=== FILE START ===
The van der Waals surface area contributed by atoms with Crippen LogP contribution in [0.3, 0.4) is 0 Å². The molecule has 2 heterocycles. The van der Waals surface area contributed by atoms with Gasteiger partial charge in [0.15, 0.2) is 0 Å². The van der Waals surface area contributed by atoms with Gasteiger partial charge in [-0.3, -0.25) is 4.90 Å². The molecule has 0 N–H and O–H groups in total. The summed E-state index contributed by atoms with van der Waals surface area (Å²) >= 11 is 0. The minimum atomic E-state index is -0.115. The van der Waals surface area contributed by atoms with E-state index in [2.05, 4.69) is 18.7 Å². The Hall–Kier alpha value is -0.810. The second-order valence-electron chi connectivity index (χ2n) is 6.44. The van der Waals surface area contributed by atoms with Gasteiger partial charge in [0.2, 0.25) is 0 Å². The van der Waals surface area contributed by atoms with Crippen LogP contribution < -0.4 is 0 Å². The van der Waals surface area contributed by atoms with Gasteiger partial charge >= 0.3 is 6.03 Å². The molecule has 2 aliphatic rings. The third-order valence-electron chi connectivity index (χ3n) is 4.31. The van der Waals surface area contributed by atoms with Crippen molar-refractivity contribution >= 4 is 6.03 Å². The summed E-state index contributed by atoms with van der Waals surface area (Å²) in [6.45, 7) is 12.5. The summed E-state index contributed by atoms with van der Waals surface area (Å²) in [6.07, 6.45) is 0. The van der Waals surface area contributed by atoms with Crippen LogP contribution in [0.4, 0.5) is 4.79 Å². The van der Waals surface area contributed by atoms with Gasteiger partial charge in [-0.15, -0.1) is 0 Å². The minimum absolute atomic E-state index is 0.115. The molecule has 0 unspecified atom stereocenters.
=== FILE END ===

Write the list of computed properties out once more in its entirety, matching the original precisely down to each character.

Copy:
The van der Waals surface area contributed by atoms with Crippen LogP contribution in [0.3, 0.4) is 0 Å². The molecule has 2 heterocycles. The van der Waals surface area contributed by atoms with Gasteiger partial charge in [0.15, 0.2) is 0 Å². The van der Waals surface area contributed by atoms with Gasteiger partial charge in [-0.3, -0.25) is 4.90 Å². The molecule has 0 N–H and O–H groups in total. The summed E-state index contributed by atoms with van der Waals surface area (Å²) >= 11 is 0. The minimum atomic E-state index is -0.115. The van der Waals surface area contributed by atoms with E-state index in [2.05, 4.69) is 18.7 Å². The Hall–Kier alpha value is -0.810. The second-order valence-electron chi connectivity index (χ2n) is 6.44. The van der Waals surface area contributed by atoms with Gasteiger partial charge in [0.2, 0.25) is 0 Å². The van der Waals surface area contributed by atoms with Crippen LogP contribution < -0.4 is 0 Å². The van der Waals surface area contributed by atoms with Gasteiger partial charge >= 0.3 is 6.03 Å². The molecule has 2 aliphatic rings. The third-order valence-electron chi connectivity index (χ3n) is 4.31. The van der Waals surface area contributed by atoms with Crippen molar-refractivity contribution >= 4 is 6.03 Å². The summed E-state index contributed by atoms with van der Waals surface area (Å²) in [6.45, 7) is 12.5. The summed E-state index contributed by atoms with van der Waals surface area (Å²) in [6.07, 6.45) is 0. The van der Waals surface area contributed by atoms with Crippen LogP contribution in [0.4, 0.5) is 4.79 Å². The van der Waals surface area contributed by atoms with Gasteiger partial charge in [-0.15, -0.1) is 0 Å². The minimum absolute atomic E-state index is 0.115. The molecule has 0 unspecified atom stereocenters.